The last workshop at the inn is next weekend (with Larkin Van Horn -- there is still room in the class for any of you last minute sign up type people!) and then I'm hoping to finally get back in my studio.

Tuesday, November 04, 2008

Bound for Montana

We were on the road to Montana at the crack of dawn. Not even the local coffee shop was open yet! I had to be content with a little chocolate for a caffine fix.

We took the ferry back to the main land and had smooth sailing from there on. It was funny the way the GPS system kept insisting we return to the road while we were in the middle of the water.

We drove straight through to Spokane - our first destination. We just had to stop at Paradise Fibers, a yarn shop I had discovered when I was searching for some Chunky Misty Alpaca (a fabulous soft and thick yarn) on the internet. Too bad I forgot to take a picture, but this shop was located in back of an adult "book" store! It wasn't in the same shop, but in the building behind. It was a very unassuming front door as it looked like the back to a warehouse -- which it sort of was -- a warehouse of yarn! Once you were through the door you were immediately in yarn paradise. Both Adina and I dropped some cash at this place. The people who worked there were very helpful and friendly and gave a great tip of a place to have lunch. Again, my memory fails me, but was within 10 minutes of the shop and had delicious food and great mint lemonades.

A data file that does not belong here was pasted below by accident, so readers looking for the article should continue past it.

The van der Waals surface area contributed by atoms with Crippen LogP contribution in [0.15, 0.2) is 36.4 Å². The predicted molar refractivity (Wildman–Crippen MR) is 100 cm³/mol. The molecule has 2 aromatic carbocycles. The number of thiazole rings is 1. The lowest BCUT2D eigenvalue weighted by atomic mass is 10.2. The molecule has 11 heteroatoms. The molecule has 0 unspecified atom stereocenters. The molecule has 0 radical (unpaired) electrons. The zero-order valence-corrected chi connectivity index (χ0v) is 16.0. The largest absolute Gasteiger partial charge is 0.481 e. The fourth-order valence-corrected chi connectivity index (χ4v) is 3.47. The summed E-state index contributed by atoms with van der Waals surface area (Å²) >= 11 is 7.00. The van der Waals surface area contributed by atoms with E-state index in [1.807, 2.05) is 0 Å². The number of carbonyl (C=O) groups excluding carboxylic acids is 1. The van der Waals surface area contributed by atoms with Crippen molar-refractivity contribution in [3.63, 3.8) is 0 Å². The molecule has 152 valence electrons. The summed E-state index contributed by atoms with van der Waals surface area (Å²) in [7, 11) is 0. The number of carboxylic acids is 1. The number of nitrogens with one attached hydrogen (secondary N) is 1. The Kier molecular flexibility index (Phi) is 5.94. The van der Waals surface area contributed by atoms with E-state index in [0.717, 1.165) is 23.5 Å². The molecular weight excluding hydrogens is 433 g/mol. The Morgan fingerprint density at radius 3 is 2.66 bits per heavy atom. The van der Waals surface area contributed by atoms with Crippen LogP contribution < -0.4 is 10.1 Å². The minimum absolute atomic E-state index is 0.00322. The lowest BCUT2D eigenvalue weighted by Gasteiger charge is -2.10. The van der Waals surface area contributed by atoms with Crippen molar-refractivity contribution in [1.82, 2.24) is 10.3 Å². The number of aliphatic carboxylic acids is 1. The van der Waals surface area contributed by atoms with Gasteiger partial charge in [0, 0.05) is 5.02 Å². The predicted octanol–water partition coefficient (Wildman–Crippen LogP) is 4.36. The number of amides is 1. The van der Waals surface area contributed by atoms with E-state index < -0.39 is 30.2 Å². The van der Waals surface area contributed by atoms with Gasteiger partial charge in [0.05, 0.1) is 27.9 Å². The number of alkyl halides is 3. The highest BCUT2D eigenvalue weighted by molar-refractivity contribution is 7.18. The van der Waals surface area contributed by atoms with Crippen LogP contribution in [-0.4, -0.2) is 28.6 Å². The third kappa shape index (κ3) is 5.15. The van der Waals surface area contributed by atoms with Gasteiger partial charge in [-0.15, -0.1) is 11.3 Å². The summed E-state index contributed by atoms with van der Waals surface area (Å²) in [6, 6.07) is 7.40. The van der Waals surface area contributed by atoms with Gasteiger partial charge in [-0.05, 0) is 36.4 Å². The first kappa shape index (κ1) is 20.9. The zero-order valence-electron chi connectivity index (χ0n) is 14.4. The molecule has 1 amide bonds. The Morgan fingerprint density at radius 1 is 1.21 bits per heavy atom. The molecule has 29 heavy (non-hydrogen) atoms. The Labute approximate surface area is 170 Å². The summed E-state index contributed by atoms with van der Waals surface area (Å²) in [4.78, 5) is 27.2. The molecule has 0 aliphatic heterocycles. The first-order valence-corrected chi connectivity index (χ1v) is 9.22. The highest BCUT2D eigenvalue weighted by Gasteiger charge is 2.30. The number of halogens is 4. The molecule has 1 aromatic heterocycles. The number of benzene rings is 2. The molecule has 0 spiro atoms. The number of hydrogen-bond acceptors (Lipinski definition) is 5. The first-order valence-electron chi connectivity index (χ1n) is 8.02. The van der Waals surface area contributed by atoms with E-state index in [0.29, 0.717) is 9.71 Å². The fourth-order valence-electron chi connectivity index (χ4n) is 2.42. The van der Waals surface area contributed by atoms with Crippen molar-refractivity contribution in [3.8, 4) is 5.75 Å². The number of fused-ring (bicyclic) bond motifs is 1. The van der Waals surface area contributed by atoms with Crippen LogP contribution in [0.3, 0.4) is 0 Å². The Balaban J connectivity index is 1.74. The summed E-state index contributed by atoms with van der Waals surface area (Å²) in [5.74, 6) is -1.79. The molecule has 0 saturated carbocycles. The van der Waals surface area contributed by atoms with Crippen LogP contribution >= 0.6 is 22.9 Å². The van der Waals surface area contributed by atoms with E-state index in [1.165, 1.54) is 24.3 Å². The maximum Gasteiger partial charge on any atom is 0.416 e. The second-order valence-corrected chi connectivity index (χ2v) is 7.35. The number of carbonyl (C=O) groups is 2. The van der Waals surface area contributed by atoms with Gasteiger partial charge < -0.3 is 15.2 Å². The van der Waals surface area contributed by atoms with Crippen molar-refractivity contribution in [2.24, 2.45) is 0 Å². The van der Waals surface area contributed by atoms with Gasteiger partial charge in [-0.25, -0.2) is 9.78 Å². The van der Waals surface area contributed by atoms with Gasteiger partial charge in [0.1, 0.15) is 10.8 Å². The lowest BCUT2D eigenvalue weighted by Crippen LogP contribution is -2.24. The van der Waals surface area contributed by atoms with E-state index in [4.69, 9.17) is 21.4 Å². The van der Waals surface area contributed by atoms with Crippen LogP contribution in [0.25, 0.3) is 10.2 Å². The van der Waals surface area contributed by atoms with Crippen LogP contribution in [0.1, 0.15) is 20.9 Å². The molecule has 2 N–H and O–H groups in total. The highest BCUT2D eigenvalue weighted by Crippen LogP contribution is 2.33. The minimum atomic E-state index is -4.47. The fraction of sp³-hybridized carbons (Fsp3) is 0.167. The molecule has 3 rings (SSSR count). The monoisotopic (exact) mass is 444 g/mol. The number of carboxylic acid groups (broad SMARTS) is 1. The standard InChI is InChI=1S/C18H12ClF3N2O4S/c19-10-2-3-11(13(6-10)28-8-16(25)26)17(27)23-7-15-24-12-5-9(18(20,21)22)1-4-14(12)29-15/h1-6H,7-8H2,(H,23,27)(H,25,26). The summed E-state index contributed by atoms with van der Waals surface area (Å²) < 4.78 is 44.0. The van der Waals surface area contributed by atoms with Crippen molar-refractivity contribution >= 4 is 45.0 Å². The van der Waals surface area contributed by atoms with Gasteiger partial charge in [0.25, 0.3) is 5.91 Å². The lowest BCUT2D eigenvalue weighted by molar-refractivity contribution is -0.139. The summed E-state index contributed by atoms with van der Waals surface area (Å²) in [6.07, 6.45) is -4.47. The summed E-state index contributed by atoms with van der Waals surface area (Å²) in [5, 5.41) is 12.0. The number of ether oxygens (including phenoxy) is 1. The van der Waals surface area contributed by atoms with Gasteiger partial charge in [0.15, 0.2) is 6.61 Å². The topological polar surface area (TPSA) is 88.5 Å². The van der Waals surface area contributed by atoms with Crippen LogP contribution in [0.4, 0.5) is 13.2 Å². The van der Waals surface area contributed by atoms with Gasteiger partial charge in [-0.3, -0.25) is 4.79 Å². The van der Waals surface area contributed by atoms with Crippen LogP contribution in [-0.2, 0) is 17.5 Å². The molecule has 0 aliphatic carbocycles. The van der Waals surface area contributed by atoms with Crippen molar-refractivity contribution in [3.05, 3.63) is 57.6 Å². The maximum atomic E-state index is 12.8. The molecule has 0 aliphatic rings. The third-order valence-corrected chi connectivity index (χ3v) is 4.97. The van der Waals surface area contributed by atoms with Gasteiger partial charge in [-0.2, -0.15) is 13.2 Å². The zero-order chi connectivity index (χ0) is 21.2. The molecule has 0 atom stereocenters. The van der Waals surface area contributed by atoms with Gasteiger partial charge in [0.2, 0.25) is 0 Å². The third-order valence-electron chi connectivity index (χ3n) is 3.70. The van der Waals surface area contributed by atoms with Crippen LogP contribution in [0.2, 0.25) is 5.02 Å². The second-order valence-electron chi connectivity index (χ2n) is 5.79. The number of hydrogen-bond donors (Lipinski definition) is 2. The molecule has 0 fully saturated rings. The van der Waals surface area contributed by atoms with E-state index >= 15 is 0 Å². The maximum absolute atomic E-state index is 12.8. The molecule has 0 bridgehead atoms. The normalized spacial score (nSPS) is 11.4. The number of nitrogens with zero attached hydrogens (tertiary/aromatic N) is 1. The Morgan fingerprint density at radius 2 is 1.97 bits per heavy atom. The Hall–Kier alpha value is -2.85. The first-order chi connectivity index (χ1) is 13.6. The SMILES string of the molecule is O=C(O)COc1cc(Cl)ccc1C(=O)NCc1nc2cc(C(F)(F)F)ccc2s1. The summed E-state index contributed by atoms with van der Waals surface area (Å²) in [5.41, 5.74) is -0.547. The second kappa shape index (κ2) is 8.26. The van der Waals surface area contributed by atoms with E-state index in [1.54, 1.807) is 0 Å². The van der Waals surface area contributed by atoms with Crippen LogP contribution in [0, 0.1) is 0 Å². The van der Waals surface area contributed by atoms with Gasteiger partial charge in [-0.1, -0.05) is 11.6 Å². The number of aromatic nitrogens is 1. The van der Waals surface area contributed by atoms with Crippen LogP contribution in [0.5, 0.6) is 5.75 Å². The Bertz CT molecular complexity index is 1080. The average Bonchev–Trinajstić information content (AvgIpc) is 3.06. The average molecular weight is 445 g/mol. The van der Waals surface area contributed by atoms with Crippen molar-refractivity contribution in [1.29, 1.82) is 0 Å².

This is a shot from the Wild Horse monument, looking away from the momument and back in the direction we had come.

Here is Adina, with the horse monument in the distant background on top of the hill. I know it is hard to see in the photo, but it was composed of a "herd" of horse silhouettes. A marvel sight!